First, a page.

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  1. Today it was time for us to leave Veliko Tarnovo (and Bulgaria) behind as we travelled to this holiday's second country: Romania. One of the reasons that I'd planned Veliko Tarnovo as the final stop on our Bulgarian tour was that, on paper, it looked like this would be the easiest place from which to get to Bucharest by train. However, when I looked into it more thoroughly, I realised that that the trains to Bucharest don't depart from the station in Veliko Tarnovo, but from the station at Gorna Oryahovitsa where we had to change on our way from Sofia the other day. That wouldn't be a problem in and of itself, except for the fact that there are only a handful of trains between Veliko Tarnovo and Gorna Oryahovitsa each day, and they don't co-ordinate in any way with the trains to Bucharest. So if we'd wanted to travel by train, we would have had to entertain ourselves in Gorna Oryahovitsa railway station between 10.25 and 13.15 while we waited for a connection. I thought about it for a while, before deciding to book bus tickets instead I'd booked tickets online with Flixbus and our bus was departing from Veliko Tarnovo bus station at 12.45. That meant I was able to have a nice lie in this morning, after a relatively late evening last night seeing the light show and finishing the blog Our bus arrived promptly and was more comfortable than the bus on which we'd travelled from Burgas to Plovdiv earlier in the week. That was good, because the journey to Bucharest was scheduled to take around 4.5 hours. The tickets had been very reasonably priced, at around £10 each, including a seat reservation. We left Veliko Tarnovo and travelled through the rocky river valley that we'd been looking at from the fortress yesterday. From here the route led through increasingly flat countryside until, after a couple of hours, we got close to the border near the Bulgarian city of Ruse. The Bulgarian-Romanian border is marked by the Danube, and first of all our bus had to join what seemed to be a queue for permits to cross the bridge. The Danube is incredibly wide at this point. Once we'd crossed the river, we were officially in Romania Almost straightaway, a member of the border police got on board to collect up our passports. Our bus then had to pull over into a bay and wait for half an hour or so before the passports were returned to us. I never like being separated from my passport, but it was relatively painless as border crossings go. The bus was due to arrive in Bucharest at 16.10 but it was running a bit behind schedule by this point - and we got caught in some traffic trying to get into Bucharest - so it was nearer 17.00 by the time we pulled into Bucharest's Autogara Militari. This was not a terribly scenic bus station, on the outskirts of the capital. However, our research had suggested that it was going to be relatively simple to get into the centre of town from here via the metro. The only slight problem was that when we stepped out of the bus station, we couldn't see anything which looked like a metro station or indeed any signs towards one. Tim tested out his Romanian by asking a taxi driver where it was, and soon we were on our way The metro was unbelievably cheap and two tickets cost us 5 lei (95p). When the train came it was modern and spacious and we had plenty of room for our luggage. It was notably different from the metros we've used this year in Russia and Ukraine though, because the escalators were incredibly short; no sooner had we stepped onto them then it was time to get off again We got off the metro at a stop called Piața Romană, from where our apartment was only a short walk away. I'd had a message from the owner earlier in the week, explaining that it was self check-in and giving me a code for the key safe, as well as photos of what the apartment door looked like etc. We found the correct place with no problems and everything worked like clockwork. The apartment is lovely inside. We've got a living area... ....with a dining table, and a small kitchen in a separate room. The bedroom comes complete with its own air-conditioning unit, in addition to the one in the living room. Accommodation in Romania is (slightly!!) more expensive than in Bulgaria, and so this place has cost £36 per night. Once we'd unpacked a little bit we headed out to explore the neighbourhood and get some food. As we'd been walking from the metro station to our apartment, we'd passed this really beautiful building. It turns out that this is the Romanian Athenaeum, a concert hall opened in 1888. There seemed to be some sort of concert being screened in the square outside it. A little further down the road, this impressive building is the central university library. The statue outside is of King Carol 1 of Romania. Our first impressions of Bucharest are that there are some really beautiful buildings, interspersed with some really ugly ones We found this pretty yellow house, for example, overshadowed by a large communist-looking building behind... ...while this building made me feel like we were already in Transylvania We're definitely looking forward to exploring more of the city tomorrow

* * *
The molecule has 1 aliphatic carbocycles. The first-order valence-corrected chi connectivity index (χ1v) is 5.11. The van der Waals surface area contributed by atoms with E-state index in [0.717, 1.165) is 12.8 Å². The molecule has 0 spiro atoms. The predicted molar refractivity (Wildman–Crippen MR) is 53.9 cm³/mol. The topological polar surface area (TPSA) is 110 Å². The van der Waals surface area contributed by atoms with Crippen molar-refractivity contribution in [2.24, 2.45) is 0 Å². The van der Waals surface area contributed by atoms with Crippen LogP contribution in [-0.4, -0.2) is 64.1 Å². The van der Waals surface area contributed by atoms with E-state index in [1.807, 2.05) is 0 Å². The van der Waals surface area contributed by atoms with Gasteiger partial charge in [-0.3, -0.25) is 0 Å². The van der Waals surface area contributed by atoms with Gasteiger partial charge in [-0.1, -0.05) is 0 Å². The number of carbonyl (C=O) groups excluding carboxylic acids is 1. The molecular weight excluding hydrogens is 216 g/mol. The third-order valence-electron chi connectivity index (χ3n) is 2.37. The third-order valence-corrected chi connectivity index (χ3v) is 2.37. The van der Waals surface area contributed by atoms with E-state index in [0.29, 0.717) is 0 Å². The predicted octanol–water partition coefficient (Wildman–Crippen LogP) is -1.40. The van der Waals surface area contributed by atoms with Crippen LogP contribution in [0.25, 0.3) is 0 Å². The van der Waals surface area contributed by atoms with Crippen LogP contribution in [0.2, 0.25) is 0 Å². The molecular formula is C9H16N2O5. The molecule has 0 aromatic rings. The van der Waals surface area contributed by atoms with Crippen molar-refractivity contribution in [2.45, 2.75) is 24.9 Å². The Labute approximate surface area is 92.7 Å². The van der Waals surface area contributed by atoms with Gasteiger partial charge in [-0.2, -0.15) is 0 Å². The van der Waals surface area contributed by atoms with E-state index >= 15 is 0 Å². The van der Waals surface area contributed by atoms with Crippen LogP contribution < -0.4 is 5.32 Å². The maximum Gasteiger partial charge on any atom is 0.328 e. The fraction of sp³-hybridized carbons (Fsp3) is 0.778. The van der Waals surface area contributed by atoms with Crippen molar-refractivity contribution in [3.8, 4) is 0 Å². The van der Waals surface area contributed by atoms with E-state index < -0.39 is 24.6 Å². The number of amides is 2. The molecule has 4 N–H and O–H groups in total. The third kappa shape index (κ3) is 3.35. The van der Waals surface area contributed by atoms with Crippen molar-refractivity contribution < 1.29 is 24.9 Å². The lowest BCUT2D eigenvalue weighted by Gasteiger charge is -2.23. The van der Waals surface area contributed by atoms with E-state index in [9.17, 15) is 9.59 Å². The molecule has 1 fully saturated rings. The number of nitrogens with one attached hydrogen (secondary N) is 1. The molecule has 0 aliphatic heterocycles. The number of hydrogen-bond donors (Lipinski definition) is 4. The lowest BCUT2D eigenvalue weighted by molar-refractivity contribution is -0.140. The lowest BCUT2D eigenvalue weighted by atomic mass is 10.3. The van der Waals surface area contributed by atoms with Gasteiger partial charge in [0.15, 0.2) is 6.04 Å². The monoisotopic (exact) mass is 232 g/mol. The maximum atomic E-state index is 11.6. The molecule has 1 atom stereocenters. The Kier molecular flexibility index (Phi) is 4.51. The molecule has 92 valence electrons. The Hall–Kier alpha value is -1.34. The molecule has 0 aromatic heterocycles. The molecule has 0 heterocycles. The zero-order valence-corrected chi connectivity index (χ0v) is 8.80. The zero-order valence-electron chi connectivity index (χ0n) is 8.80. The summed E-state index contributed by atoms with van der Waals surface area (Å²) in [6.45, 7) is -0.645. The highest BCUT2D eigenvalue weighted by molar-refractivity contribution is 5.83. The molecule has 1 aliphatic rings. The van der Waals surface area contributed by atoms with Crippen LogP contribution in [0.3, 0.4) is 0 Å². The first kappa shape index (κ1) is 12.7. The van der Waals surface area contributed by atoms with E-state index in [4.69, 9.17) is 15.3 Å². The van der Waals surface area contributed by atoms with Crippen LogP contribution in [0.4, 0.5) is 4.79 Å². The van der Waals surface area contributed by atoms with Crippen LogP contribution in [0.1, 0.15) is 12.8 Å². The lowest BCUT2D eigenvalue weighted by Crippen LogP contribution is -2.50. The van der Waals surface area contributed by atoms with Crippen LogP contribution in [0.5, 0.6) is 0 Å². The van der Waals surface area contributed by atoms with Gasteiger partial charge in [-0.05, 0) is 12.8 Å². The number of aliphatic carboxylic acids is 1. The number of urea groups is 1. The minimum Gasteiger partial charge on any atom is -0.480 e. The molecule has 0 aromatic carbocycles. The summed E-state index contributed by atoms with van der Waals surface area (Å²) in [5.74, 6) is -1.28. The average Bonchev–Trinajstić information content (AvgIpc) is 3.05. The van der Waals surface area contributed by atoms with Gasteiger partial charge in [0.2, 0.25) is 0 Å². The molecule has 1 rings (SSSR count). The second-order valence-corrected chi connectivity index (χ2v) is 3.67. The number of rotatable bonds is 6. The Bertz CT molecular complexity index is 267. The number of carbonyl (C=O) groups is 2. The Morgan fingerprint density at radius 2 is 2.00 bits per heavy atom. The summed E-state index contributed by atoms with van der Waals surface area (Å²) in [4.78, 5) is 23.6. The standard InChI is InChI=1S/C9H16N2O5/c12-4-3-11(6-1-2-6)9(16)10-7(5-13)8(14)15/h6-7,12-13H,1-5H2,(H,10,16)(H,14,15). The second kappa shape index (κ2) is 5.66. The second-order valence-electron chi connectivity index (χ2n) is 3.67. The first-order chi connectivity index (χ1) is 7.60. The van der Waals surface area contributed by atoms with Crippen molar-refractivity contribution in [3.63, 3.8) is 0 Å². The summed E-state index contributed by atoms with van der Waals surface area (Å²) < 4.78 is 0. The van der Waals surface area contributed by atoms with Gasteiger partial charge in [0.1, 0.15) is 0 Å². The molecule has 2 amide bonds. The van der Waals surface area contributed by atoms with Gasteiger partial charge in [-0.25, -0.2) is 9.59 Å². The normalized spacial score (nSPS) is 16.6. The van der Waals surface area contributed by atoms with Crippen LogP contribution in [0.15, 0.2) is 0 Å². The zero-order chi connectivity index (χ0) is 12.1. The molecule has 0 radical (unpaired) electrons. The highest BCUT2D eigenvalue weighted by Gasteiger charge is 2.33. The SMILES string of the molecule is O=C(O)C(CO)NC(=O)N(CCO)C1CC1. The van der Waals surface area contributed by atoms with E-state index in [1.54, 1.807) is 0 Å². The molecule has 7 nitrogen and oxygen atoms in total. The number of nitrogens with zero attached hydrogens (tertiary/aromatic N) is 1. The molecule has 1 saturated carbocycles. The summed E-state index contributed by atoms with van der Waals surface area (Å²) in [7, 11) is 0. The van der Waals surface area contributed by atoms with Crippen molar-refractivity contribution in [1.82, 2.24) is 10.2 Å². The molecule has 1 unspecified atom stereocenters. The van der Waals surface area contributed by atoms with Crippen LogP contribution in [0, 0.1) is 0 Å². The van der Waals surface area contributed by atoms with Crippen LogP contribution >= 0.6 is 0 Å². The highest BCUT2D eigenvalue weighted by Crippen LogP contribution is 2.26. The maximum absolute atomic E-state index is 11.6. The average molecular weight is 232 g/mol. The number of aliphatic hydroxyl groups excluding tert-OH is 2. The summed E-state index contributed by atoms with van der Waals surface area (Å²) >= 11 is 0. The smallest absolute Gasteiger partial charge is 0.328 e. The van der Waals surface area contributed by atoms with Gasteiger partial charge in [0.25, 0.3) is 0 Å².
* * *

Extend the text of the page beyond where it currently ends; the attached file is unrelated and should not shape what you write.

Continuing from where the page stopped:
2. Our two-night stay in Veliko Tarnovo coincides with Unification Day in Bulgaria, celebrating the unification of Eastern Rumelia and Bulgaria in 1885. It's a national holiday which falls on September 6 and in Veliko Tarnovo happens to feature an elaborate sound-and-light show. We set off in the evening and straightaway saw that the fountains in our nearby park were illuminated after darkness had fallen: They colours changed every few seconds: We'd soon paced through the town, past the Hanged Rebels Memorial, which looked a lot more noticeable in the dark: Within a few minutes we caught a glimpse of the fortress in the distance: We needed to get a lot closer, which meant passing the cathedral: Some of the fortress walls were extremely bright: Eventually we reached the entrance and were standing with a crowd: The lights were dimmed... ... and then various sections were lit up... ... one after the other... ... until the whole complex was glowing: We were spoilt for choice with colourschemes: Soon the fortress was shooting lasers: Until hitting the best colourscheme of all: After that, the scene turned red and the sound recording accompanying the display stopped: You can get to experience a similar display thanks to a recording which somebody uploaded: And with that, we and the thousands of other people watching dispersed. Today's been a long day but fortunately we don't have to check out until noon tomorrow for our afternoon trip to Bucharest, and the bus station is only a two-minute walk away, so we can have a lie-in in the morning to recover before heading on our first ever visit to Romania!